Just a few short years ago, we had a choice between carrying a 9mm handgun that was micro-sized and easily (and comfortably) concealed, but held only 6 or 7 rounds – or one that held 10-12 rounds but was bulky and a bit cumbersome. That has all changed now, after SIG Sauer introduced the P365 the industry has been scrambling to catch up. And the industry always does catch up – and building the first mousetrap doesn’t always mean you’ve built the best mousetrap.


In this article, I will compare and contrast the five handguns that I think fall firmly into what I often call the “Miracle-9” category. They are 9mm micro-compacts that hold 10 or more rounds without the use of an extended magazine. They are small enough to fit in your front pocket (in a proper pocket holster) or be deeply concealed. Each of these guns is striker-fired, not by coincidence but because a striker system generally takes up much less mechanical space than a hammer-fired system.


So many choices mean a huge win for the consumer.

Starting with the SIG Sauer P365, and giving it proper respect as the innovative handgun that invented this category – I’ll also be looking at: the Springfield Armory Hellcat; Ruger MAX-9; S&W M&P Shield Plus; and the newest contender – the Taurus GX4.



The P365 was the first Miracle-9 to market and literally knocked the industry on its butt. Despite rumors of intermittent problems or QA concerns, the marketplace beat a path to SIG’s doorstep and bought this pistol in droves. Being first to market has its rewards. The P365 is available in about a half-dozen variations, some significantly distinct – like the XL with its longer barrel and slide. This author has three versions of the P365 and many hours and rounds on the triggers of each. For this article, I will use the P365 SAS as my focus – though I will point out some of the other options available.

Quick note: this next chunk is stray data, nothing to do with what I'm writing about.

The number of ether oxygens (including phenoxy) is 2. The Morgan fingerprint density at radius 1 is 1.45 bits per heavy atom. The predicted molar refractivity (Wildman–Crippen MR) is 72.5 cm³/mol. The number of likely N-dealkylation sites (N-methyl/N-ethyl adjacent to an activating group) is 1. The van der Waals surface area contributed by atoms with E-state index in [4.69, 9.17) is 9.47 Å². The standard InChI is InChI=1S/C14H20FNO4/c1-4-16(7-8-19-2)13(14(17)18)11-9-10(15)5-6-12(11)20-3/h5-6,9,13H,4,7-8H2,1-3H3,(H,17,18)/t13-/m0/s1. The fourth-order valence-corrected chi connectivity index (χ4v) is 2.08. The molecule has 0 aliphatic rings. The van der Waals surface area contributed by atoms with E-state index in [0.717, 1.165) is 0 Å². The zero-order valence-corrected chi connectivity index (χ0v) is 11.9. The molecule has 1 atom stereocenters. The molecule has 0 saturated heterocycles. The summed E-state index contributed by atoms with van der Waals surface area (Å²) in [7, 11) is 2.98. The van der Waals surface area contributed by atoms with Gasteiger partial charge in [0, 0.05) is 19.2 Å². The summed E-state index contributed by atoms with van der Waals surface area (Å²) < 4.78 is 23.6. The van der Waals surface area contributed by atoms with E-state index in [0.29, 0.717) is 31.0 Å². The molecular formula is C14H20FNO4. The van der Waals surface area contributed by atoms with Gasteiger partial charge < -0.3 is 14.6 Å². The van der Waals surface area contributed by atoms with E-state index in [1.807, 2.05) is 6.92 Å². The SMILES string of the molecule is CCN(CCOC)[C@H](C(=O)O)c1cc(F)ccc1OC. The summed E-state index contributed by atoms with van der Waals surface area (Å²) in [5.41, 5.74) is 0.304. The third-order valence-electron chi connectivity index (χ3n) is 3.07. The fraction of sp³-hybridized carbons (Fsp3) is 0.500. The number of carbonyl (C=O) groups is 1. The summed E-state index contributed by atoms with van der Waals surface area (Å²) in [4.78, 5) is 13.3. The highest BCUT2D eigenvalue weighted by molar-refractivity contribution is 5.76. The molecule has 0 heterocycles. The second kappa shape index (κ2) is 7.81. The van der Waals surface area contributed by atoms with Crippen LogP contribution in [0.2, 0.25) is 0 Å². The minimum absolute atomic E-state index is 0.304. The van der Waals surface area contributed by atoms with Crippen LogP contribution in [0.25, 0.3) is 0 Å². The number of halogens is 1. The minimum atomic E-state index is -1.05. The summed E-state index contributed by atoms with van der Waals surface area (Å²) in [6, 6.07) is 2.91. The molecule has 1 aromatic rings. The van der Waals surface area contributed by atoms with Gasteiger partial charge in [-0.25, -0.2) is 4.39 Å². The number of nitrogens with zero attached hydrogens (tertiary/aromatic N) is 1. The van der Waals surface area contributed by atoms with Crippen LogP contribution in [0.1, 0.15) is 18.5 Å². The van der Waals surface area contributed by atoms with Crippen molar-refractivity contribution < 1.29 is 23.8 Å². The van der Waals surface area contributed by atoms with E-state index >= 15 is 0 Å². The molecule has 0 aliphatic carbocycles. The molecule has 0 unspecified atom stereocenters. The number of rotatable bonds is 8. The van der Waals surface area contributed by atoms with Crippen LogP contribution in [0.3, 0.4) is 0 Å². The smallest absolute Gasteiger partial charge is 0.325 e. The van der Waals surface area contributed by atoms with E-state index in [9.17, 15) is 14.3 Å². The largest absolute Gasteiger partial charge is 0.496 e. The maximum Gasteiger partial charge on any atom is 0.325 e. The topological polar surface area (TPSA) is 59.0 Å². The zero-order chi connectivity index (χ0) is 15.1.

SAS is an abbreviation for “SIG Anti-Snag”, which is a treatment that SIG has given many of its models. It usually entails rounding the square edges and corners, softening the serrations, and lowering the sights. The P365 SAS took that concept further by eliminating the sights… well, eliminating them from the profile, that is. The gun employs a Meprolight FT Bullseye rear sight that sits almost perfectly flush with the top of the slide – and no front sight. The sight uses fiber optic tubes to gather ambient light and illuminate the large green “aiming dot” visible to the shooter when the pistol is properly aligned to the eye. The sight also contains Tritium® to provide illumination when no ambient light exists. The P365 is also available with standard night sights as well as an option that includes a slide cut for a mounted optic.

There are few external controls on the SAS. As part of that treatment, the slide stop has been miniaturized and recessed, and is effectively useless for normal operation; the takedown lever has been eliminated leaving only a pin that rotates, and the magazine release has been smoothed closer to the frame. There is an accessory rail on the dust cover, but it is somewhat proprietary and is not open all the way to the muzzle. Other versions of the P365 have more traditional controls. The trigger is a steel one-piece shoe design with a moderate-length stroke and a nice break and reset. All safeties are internal, and none are manually operated.

Magazines available for the P365 include the 10-round flush magazine; the same one with a pinky extension; an available 12-round extended magazine includes a longer polymer baseplate that marries to the grip frame; and the 15-round extended magazine also extends the height of the grip considerably. Lastly, the SAS version of the P365 is the only pistol in this class to include a standard ported barrel.